The National Commission for Civic Education (NCCE) and the Ghana Medical Association(GMA)have urged political parties to adopt innovative campaigning methods as part of efforts to prevent a second wave of the COVID-19 pandemic.
Madam Josephine Nkrumah, Chairperson, NCCE and Dr Frank Ankodea, President, GMA, at a joint press conference on Tuesday in Accra, appealed to all political parties to ensure that their activities did not become vectors for the spread of COVID-19.
Madam Nkrumah, who read the statement, noted that the two institutions have observed the wide scale of lackadaisical public posture and a general disregard for the COVID-19 safety protocols.
She said despite stringent measures established to manage the virus including the Executive Instruments for the mandatory wearing of masks, limited numbers at social and public events, rigorous public education, many Ghanaians had reverted to a lifestyle prior to the global pandemic.
“Indeed, many citizens are conducting themselves with a total disregard to the safety protocols. Public transport has almost abandoned the mandatory wearing of masks.
“Gatherings are without appropriate physical distancing including some religious gatherings. Offices, shops, supermarkets, clinics, churches, mosques, no longer maintain the veronica buckets or sanitizers at their entrances,” she said.
She said politicians and political activities are not spared in this observation, declaring that many mini rallies were rife with a reckless abandonment of every reasonable safety protocols.
“Election season is here with us, we reiterate our constant reminders to citizens especially our political leaders that COVID-19 is still real and the disease is still with us.
“We question the relevance of the legislation on the adherence of the COVID-19 safety protocols if we have no commitment to comply and enforce these laws. What has affected the political will to remain focused on the strict adherence of the protocols?” she stated.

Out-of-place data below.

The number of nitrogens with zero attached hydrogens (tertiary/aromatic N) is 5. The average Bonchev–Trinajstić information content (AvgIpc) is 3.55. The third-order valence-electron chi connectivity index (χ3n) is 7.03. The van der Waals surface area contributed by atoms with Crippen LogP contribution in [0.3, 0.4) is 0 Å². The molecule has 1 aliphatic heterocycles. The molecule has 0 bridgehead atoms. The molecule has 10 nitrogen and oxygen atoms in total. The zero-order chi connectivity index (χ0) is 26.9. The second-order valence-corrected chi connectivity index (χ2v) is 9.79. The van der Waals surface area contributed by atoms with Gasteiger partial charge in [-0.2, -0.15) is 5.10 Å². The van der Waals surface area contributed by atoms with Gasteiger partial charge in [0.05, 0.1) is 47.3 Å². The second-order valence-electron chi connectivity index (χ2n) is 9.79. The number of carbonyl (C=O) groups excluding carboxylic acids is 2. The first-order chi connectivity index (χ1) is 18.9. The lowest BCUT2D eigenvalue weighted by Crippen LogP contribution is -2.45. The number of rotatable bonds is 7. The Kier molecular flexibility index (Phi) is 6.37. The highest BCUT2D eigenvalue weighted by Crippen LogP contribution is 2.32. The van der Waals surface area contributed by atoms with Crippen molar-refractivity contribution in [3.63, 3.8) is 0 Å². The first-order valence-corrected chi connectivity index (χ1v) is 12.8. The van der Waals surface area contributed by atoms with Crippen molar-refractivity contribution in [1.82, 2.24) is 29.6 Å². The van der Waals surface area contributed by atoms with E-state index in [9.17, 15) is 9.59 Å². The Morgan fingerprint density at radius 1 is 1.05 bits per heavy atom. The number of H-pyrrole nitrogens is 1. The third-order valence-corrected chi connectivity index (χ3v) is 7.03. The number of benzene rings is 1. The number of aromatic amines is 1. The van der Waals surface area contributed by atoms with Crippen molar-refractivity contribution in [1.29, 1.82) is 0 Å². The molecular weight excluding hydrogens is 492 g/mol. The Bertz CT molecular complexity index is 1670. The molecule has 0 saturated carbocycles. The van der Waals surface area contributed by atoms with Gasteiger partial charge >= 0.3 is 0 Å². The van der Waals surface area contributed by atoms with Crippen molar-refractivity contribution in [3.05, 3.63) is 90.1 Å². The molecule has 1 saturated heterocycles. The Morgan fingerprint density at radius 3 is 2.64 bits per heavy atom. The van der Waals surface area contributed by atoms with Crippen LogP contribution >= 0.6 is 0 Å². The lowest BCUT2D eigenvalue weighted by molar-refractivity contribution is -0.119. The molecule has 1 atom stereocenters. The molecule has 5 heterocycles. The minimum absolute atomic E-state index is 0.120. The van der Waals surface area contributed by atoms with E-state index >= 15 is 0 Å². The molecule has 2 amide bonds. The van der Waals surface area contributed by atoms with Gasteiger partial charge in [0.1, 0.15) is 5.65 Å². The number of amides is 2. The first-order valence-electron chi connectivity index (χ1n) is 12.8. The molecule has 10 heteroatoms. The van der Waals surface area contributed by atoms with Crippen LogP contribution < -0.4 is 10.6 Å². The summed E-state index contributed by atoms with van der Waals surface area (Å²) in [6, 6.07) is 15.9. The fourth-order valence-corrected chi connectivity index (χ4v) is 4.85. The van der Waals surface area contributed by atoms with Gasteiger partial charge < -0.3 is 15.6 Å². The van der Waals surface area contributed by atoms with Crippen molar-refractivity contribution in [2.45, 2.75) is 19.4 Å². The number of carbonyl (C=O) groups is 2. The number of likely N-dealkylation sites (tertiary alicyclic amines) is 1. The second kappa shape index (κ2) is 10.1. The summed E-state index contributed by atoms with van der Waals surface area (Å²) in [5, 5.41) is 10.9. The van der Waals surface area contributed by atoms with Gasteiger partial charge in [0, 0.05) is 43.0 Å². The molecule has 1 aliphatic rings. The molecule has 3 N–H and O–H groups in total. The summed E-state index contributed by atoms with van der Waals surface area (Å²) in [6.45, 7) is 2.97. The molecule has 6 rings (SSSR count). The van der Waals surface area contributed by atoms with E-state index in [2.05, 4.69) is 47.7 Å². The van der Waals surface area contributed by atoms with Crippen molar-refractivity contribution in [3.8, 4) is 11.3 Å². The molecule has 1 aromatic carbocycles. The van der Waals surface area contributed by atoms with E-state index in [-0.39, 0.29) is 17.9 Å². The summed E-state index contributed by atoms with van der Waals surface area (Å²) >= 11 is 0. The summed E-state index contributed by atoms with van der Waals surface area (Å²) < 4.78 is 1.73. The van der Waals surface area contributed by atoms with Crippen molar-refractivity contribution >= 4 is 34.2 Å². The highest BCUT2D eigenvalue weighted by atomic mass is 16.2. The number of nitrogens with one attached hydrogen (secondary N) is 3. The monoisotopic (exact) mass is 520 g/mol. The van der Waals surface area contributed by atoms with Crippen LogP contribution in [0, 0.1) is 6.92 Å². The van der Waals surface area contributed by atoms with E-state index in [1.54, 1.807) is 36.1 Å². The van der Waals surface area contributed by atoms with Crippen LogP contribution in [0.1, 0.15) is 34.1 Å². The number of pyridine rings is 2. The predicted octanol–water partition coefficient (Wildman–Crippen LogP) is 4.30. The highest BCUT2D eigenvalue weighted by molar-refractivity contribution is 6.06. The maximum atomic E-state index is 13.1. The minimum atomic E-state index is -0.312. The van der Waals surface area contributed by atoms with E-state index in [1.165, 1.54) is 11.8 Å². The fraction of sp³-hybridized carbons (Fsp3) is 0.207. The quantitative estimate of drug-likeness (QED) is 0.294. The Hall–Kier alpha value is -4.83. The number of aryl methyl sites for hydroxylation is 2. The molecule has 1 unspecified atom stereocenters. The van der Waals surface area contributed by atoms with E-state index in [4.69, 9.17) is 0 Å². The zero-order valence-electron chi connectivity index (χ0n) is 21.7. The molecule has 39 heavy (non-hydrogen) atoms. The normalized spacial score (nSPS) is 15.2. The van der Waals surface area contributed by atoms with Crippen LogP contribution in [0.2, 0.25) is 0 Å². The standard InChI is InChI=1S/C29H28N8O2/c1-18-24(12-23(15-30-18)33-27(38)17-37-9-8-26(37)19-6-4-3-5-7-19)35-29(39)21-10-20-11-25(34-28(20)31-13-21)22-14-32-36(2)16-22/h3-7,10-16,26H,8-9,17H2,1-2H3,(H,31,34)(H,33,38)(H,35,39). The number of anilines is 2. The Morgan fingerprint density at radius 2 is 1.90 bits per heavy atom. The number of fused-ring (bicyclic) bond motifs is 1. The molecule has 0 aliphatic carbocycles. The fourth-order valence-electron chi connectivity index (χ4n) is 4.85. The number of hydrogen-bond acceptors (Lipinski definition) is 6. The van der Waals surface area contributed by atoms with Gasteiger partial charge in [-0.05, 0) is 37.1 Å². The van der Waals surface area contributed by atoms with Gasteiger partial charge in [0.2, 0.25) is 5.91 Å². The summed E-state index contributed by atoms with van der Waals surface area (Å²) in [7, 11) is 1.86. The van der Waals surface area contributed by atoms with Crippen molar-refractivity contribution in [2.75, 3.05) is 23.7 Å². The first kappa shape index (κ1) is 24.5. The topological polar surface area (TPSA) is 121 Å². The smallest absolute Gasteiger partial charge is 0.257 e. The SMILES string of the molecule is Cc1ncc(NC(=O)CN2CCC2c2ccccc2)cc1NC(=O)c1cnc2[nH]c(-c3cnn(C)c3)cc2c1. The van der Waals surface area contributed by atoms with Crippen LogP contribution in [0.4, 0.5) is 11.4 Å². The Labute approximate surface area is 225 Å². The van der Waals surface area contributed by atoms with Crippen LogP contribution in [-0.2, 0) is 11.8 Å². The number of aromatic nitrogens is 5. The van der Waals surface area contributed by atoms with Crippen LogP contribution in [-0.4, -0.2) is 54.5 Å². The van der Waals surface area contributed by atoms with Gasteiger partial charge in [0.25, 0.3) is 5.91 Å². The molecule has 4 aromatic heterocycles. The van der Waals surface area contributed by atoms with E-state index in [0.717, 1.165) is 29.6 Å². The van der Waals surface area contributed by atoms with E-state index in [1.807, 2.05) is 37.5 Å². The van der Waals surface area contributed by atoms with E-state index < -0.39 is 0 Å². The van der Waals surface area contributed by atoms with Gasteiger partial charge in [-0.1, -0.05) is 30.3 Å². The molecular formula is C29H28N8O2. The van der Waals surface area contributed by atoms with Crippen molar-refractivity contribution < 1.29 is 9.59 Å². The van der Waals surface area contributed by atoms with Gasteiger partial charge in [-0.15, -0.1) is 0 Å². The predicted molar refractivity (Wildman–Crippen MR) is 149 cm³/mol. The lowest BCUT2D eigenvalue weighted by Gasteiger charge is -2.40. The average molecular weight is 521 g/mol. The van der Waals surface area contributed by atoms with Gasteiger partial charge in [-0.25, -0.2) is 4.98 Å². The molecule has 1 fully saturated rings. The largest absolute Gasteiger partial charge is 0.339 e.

She reminded Ghanaians of countries which were experiencing a second wave of the COVID-19 pandemic, stating that those including the best which almost eliminated infections in their countries. Madam Nkrumah said the current public or national complacency and indifference to the COVID-19 Safety Protocols among Ghanaians was a danger that could derail the successes chalked by the nation in the fight against COVID-19. It negates the efforts of NCCE’s public education and the concerted efforts of Government, the media and all institutions.
She urged political parties to use their platforms to project the health of citizens as a foremost interest and that political parties and politicians should exhibit exemplary leadership by urging their supporters and constituents to adhere to the COVID-19 Safety Protocols.
“Until the World Health Organisation (WHO) endorses a vaccine for COVID-19, we remain at risk and political actors, religious bodies and indeed every citizen must be mindful of this fact.”
She said Ghana’s case count as of the morning of October 13, stood at 47,097, with 46,452 recoveries and 308 deaths and 337 active cases.
According to her, the records largely indicated that the country was winning the war against the disease however they were reliably informed that some regions which did not record any new case in the last three weeks, had in the last couple of days, recorded new cases.
“We need to be mindful of how we act in order to avert a second wave of the disease, the consequences of which would be dire for the country, socially including its psychosocial dimensions as well as economically.”
She called on the Ghana Private Road Transport Union and other transport unions to enforce the mandatory wearing of masks in all public transport.
Madam Nkrumah implored the Ghana Police Service to enforce the rules contained in the Executive Instruments related to COVID-19 including EI 164.
Dr Ankobea remarked that the country was “not out of the woods yet” and therefore, Ghanaians must keep abiding by the COVID-19 protocols.
Send your news stories to and features to . Chat with us via WhatsApp on +233 55 2699 625.